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coin

[koin] /kɔɪn/
noun
1.
a piece of metal stamped and issued by the authority of a government for use as money.
2.
a number of such pieces.
3.
Informal. money; cash:
He's got plenty of coin in the bank.
4.
Architecture, quoin (defs 1, 2).
5.
Archaic. a corner cupboard of the 18th century.
adjective
6.
operated by, or containing machines operated by, inserting a coin or coins into a slot:
a coin laundry.
verb (used with object)
7.
to make (coinage) by stamping metal:
The mint is coining pennies.
8.
to convert (metal) into coinage:
The mint used to coin gold into dollars.
9.
to make; invent; fabricate:
to coin an expression.
10.
Metalworking. to shape the surface of (metal) by squeezing between two dies.
Compare emboss (def 3).
verb (used without object)
11.
British Informal. to counterfeit, especially to make counterfeit money.
Idioms
12.
coin money, Informal. to make or gain money rapidly:
Those who own stock in that restaurant chain are coining money.
13.
pay someone back in his / her own coin, to reciprocate or behave toward in a like way, especially inamicably; retaliate:
If they persist in teasing you, pay them back in their own coin.
14.
the other side of the coin, the other side, aspect, or point of view; alternative consideration.
Origin
1300-1350
1300-50; Middle English coyn(e), coygne < Anglo-French; Middle French coin, cuigne wedge, corner, die < Latin cuneus wedge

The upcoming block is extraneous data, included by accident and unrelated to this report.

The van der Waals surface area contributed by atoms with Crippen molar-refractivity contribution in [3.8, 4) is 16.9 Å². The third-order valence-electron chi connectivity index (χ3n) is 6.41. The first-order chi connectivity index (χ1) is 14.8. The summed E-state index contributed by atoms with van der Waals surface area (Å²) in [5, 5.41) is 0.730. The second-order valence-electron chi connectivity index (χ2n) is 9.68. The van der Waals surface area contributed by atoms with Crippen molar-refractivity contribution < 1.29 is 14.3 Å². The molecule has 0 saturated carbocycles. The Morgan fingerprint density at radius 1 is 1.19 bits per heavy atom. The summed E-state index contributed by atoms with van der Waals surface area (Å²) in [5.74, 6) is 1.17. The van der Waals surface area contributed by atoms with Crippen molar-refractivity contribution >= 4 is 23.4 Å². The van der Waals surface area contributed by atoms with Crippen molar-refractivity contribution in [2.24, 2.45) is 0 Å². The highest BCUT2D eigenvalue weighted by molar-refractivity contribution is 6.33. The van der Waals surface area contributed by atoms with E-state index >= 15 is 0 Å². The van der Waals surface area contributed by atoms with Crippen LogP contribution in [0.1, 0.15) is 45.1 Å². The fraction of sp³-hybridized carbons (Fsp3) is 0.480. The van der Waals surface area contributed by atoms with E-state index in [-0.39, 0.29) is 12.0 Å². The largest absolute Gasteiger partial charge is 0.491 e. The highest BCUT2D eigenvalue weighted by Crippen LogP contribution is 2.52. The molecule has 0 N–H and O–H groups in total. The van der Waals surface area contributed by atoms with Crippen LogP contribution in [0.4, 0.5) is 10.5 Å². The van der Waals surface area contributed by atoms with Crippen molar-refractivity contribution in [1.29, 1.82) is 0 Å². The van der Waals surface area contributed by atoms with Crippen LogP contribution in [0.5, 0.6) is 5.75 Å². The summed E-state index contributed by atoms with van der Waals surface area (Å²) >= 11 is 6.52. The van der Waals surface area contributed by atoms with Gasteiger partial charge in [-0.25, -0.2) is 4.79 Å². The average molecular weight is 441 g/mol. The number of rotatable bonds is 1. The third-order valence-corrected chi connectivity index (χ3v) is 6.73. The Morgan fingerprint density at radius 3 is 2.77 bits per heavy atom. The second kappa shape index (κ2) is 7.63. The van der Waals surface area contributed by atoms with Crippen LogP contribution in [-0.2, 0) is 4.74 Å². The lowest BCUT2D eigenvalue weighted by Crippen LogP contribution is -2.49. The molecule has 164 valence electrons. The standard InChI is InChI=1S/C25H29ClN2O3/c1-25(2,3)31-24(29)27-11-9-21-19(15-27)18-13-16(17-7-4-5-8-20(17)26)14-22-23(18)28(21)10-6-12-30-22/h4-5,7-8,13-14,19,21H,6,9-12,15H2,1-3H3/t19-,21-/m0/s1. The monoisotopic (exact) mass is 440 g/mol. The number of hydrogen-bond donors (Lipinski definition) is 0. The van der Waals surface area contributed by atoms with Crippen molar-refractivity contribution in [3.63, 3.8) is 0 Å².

Related forms
coinable, adjective
coiner, noun
miscoin, verb
recoin, verb (used with object)
uncoined, adjective
well-coined, adjective

COIN

[koin] /kɔɪn/
noun, adjective
Origin
co(unter) in(surgency)
Dictionary.com Unabridged
Based on the Random House Dictionary, © Random House, Inc. 2014.
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Examples for coins
  • But, if you are carrying around a bag of coins, acquiring another one does not seem nearly as exciting.
  • Humans prize rare objects--be they paintings, coins or rare species of amphibians.
  • But anywhere one uses pure ammonia caution, safety, and ventilation are coins of the realm.
  • They have to make their guesses before they flip their coins.
  • Have your best interests at heart and you do your part to keep them in coins up to their eyes.
  • It struck him as suspicious, so he returned at night to find a group of counterfeiters manufacturing coins.
  • We're not wrong to work these beautiful words onto their coins, though: they were the engineers of the alterations.
  • He amused some customers with pots in anatomical shapes and clay coins imprinted with lewd picture puzzles.
  • Government revenues largely come from the sale of stamps and coins and remittances from seamen on merchant ships abroad.
  • The bob-tailed adverb, indeed, enters into a large number of the commonest coins of vulgar speech.
British Dictionary definitions for coins

coin

/kɔɪn/
noun
1.
a metal disc or piece used as money
2.
metal currency, as opposed to securities, paper currency, etc related adjective nummary
3.
(architect) a variant spelling of quoin
4.
pay a person back in his own coin, to treat a person in the way that he has treated others
5.
the other side of the coin, the opposite view of a matter
verb
6.
(transitive) to make or stamp (coins)
7.
(transitive) to make into a coin
8.
(transitive) to fabricate or invent (words, etc)
9.
(transitive) (informal) to make (money) rapidly (esp in the phrase coin it in)